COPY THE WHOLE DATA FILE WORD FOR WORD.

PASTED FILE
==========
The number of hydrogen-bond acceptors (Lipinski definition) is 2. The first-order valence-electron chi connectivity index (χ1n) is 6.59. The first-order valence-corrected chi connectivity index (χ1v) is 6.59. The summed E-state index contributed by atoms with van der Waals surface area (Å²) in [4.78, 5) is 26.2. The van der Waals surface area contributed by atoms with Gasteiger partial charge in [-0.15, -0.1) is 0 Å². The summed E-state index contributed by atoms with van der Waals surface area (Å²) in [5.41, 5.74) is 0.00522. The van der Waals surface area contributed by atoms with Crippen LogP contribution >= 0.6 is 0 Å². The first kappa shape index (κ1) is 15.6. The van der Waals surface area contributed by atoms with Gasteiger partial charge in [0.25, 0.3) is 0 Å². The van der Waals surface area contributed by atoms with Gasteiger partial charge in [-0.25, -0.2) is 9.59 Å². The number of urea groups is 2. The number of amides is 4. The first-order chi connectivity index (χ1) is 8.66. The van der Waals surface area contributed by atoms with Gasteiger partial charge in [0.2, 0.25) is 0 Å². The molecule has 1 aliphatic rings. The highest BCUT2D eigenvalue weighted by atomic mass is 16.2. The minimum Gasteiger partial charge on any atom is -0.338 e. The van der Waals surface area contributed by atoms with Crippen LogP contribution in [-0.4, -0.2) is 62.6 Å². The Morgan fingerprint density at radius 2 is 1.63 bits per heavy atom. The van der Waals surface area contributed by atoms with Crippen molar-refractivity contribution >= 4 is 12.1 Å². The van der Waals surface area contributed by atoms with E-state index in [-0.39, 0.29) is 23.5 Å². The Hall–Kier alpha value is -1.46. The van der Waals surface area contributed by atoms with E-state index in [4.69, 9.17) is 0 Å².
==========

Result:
The number of hydrogen-bond acceptors (Lipinski definition) is 2. The first-order valence-electron chi connectivity index (χ1n) is 6.59. The first-order valence-corrected chi connectivity index (χ1v) is 6.59. The summed E-state index contributed by atoms with van der Waals surface area (Å²) in [4.78, 5) is 26.2. The van der Waals surface area contributed by atoms with Gasteiger partial charge in [-0.15, -0.1) is 0 Å². The summed E-state index contributed by atoms with van der Waals surface area (Å²) in [5.41, 5.74) is 0.00522. The van der Waals surface area contributed by atoms with Crippen LogP contribution >= 0.6 is 0 Å². The first kappa shape index (κ1) is 15.6. The van der Waals surface area contributed by atoms with Gasteiger partial charge in [0.25, 0.3) is 0 Å². The van der Waals surface area contributed by atoms with Gasteiger partial charge in [-0.25, -0.2) is 9.59 Å². The number of urea groups is 2. The number of amides is 4. The first-order chi connectivity index (χ1) is 8.66. The van der Waals surface area contributed by atoms with Gasteiger partial charge in [0.2, 0.25) is 0 Å². The molecule has 1 aliphatic rings. The highest BCUT2D eigenvalue weighted by atomic mass is 16.2. The minimum Gasteiger partial charge on any atom is -0.338 e. The van der Waals surface area contributed by atoms with Crippen LogP contribution in [-0.4, -0.2) is 62.6 Å². The Morgan fingerprint density at radius 2 is 1.63 bits per heavy atom. The van der Waals surface area contributed by atoms with Crippen molar-refractivity contribution >= 4 is 12.1 Å². The van der Waals surface area contributed by atoms with E-state index in [-0.39, 0.29) is 23.5 Å². The Hall–Kier alpha value is -1.46. The van der Waals surface area contributed by atoms with E-state index in [4.69, 9.17) is 0 Å².